The MELLODDY project has an estimated budget of €18,4 million ($21.76 million) and receives funding from the Innovative Medicines Initiative, a public-private partnership between the European Union and the European pharmaceutical industry. (Pharma partners contributed €10 million and Nvidia contributed €120,000, with the rest coming from public grants.) Johnson & Johnson subsidiary Janssen Pharmaceutica NV serves as the pharmaceutical industry lead with coordination from Owkin.

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Christine founded Sports Grind Entertainment with an aim to bring relevant and unaltered Sports news to the general public with a specific view point for each story catered by the team. She is a proficient journalist who holds a reputable portfolio with proficiency in content analysis and research.

Christine founded Sports Grind Entertainment with an aim to bring relevant and unaltered Sports news to the general public with a specific view point for each story catered by the team. She is a proficient journalist who holds a reputable portfolio with proficiency in content analysis and research.

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US military increasingly using drone missile with flying blades in Syria

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US military increasingly using drone missile with flying blades in Syria
Photograph: Delil Souleiman/AFP/Getty Images

The US military is making increasing use in Syria of a gruesome and secretive non-explosive drone missile that deploys flying blades to kill its targets.

Described as less likely to kill non-combatants, the so-called ninja bomb – whose development was first disclosed last year – has been used a number of times in the last year to kill militants in Syria, including those linked to aal-Qaida, most recently earlier this month.

Officially designated as the Hellfire AGM-114R9X – usually shortened to R9X and sometimes know as the “Flying Ginsu” – the weapon has been increasingly deployed in targeted assassinations by the US Joint Special Operations Command.

The missile, believed to have been first used in 2017 to kill al-Qaida’s then No 2 leader, Abu Khayr al Masri, in Idlib province, first came to wider attention when its existence was disclosed by an article in the Wall Street Journal last year.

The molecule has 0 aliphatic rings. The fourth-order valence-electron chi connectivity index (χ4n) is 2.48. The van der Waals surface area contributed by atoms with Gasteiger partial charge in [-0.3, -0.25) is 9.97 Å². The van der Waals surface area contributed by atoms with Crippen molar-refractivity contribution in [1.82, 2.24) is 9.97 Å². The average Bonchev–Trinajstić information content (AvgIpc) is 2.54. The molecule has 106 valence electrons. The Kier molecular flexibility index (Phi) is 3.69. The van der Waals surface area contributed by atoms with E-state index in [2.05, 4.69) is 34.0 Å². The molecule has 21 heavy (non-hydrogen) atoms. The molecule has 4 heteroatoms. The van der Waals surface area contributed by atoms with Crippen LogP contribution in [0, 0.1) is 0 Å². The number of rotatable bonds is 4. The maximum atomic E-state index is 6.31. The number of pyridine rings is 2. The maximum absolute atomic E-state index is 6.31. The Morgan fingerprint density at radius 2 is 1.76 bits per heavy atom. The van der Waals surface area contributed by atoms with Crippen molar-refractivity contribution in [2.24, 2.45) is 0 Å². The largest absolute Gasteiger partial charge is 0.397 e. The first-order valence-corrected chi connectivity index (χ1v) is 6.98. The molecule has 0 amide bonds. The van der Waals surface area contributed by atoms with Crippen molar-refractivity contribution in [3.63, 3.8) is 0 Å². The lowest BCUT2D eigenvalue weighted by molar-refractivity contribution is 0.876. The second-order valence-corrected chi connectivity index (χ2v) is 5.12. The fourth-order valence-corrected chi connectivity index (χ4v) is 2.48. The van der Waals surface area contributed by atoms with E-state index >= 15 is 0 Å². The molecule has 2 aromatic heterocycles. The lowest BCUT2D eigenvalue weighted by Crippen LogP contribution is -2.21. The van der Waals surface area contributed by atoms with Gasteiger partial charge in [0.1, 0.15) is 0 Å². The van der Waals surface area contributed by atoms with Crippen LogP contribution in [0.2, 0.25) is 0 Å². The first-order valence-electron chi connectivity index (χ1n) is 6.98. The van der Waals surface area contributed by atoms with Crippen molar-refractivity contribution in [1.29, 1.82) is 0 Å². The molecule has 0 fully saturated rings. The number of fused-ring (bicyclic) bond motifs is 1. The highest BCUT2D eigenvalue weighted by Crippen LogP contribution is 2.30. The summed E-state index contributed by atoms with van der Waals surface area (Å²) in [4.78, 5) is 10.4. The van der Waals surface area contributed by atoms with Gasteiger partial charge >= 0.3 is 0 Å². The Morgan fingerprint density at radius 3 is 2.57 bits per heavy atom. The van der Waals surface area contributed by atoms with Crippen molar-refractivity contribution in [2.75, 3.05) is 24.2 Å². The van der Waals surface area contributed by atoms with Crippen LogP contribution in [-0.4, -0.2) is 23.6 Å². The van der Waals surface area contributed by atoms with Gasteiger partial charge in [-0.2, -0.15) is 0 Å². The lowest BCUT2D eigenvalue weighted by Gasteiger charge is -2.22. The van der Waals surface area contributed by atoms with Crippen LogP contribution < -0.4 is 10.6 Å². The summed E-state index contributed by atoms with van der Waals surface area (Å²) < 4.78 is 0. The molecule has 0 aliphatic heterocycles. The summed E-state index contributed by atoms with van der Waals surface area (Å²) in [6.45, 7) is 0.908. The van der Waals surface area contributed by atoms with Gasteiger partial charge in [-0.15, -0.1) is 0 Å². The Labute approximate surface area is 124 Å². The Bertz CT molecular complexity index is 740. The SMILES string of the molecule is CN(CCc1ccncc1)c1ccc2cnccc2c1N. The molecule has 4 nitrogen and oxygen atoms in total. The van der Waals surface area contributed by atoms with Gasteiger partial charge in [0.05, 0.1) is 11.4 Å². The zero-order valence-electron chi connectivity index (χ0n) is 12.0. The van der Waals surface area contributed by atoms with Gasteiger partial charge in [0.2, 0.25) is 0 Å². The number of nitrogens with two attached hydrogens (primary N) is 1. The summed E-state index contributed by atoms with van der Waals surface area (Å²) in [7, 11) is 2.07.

The weapon uses a combination of the force of 100lb of dense material flying at high speed and six attached blades which deploy before impact to crush and slice its victims.

Video that emerged in June this year, posted by the Syrian Observatory for Human Rights, appeared to show the remains of one of the missiles used in a strike on a vehicle, also in Syria’s Idlib that killed a Jordanian and Yemen, both reportedly members of Hurras al-Din, a group affiliated with aal-Qaida.

The weapon is believed to have been developed during the administration of Barack Obama at a time when the US policy of targeted drone assassinations attracted considerable criticism for the number of civilian casualties caused by the strikes.

Since its deployment it has been used sparingly, apparently most often in Syria.

According to the New York Times the most recent use of the missile was on 14 September, when it was reportedly used to kill Sayyaf al-Tunsi, a Tunisian.

Observers have speculated that the increasing use of the weapon in Syria – which increasingly has targeted leadership members of al-Qaida’s affiliates – has been driven by the complexities of operations in Syria where the US is required to work around a large Russian engagement.

Related: Deadly clash in Syria a vivid reminder of US troops’ ill-defined mission

The bladed, non-explosive version of the Hellfire missile is the latest iteration of a weapon that has undergone several variations since it was used to weaponize previously unarmed Predator drones in around 2000.

The first Hellfires were designed as tank busters with a powerful shaped charge, used in Afghanistan for which they were regarded as not entirely suitable.

A later version was developed that carried a heavier explosive warhead , but which led in turn to issues with civilian casualties, leading to the development of the R9X.

Up until May last year, it is believed that the weapon had been used no more than half a dozen times. But since then it appears to have been used increasingly more often.

The new missile appears designed for use in circumstances where a more conventional explosive missile might not be considered for fears of killing non-combatants.

While conceding that the weapon appeared to be less dangerous to civilians, Iain Overton of Action on Armed Violence warned against the impression that it was a “more humanitarian weapon”.